By: Tammi Thomas '18; Vice President, Marketing & Communications, TEDCO
Aretha Franklin famously sang, “R-E-S-P-E-C-T; find out what it means to me!” The song earned her two Grammy awards, was inducted in the Grammy Hall of Fame and the Library of Congress’ National Recording Registry, and ranked number five on Rolling Stone magazine’s list of “The 500 Greatest Songs of All Time.”
What makes the song so popular and, well, respected? In addition to being catchy and memorable, its lyrics speak to a universally recognized value: We all want respect—and we all know that to get respect, we must also give it.
Yet getting and giving respect can be difficult to put into practice consistently. Many organizations include respect in their values, but without considering its true meaning and what it takes to “walk the walk.” True respect can’t be in name only—it has to be authentic to be effective.
At TEDCO, our commitment to respect is reflected in our core values: “We uphold a culture of respect at work, within our communities, and nationally. We embrace diversity and value our employees for their individuality and the unique perspectives that they bring to the organization.”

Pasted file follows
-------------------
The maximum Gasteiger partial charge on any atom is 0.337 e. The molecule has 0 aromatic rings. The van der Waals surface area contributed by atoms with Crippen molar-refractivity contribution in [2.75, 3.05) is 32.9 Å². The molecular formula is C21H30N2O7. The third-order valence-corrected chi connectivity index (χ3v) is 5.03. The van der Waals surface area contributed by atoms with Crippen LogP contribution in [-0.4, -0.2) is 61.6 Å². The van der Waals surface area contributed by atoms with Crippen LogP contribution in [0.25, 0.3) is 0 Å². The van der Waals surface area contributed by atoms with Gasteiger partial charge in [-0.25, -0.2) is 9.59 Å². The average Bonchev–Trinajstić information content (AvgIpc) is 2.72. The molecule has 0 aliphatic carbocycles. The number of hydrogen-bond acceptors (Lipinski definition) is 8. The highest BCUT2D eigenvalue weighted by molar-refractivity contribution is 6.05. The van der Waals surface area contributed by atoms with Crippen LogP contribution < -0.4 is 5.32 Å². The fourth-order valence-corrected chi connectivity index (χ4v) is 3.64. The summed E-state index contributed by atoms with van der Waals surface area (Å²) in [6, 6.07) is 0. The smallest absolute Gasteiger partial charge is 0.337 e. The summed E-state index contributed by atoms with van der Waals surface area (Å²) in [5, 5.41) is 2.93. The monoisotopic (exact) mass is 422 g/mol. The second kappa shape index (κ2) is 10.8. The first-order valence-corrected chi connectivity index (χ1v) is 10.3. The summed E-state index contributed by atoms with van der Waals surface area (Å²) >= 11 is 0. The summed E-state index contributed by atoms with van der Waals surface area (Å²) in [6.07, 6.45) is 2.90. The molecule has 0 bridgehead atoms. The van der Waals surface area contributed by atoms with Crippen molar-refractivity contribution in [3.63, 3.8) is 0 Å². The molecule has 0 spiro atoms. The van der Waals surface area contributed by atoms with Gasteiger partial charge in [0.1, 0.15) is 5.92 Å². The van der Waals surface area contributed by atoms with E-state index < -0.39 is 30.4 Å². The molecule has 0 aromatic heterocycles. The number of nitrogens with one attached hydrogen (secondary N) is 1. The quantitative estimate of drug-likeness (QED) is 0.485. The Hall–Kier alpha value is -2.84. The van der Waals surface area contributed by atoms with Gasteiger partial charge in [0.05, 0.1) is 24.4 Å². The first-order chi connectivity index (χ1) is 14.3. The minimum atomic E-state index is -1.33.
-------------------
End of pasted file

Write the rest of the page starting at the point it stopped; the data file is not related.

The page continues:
But respect at TEDCO is much more than words on paper. The TEDCO team represents a group of passionate people from different nationalities and backgrounds who are leaders in technology, life sciences, and commercialization. It’s because of this diversity—not in spite of it—and our mutual respect for each other’s unique perspectives and expertise that we can achieve our collective mission.
Not only is diversity important to TEDCO’s culture, we know that it also fuels Maryland’s thriving entrepreneurial ecosystem. There’s a large body of evidence to support the connection between diversity and innovation. According to research summarized in Forbes, companies with above-average diversity produced a greater proportion of revenue from innovation (45% of total) than from companies with below average diversity (26%). This 19% innovation-related advantage translated into overall better financial performance. Clearly, organizations that value and respect differences outperform their peers.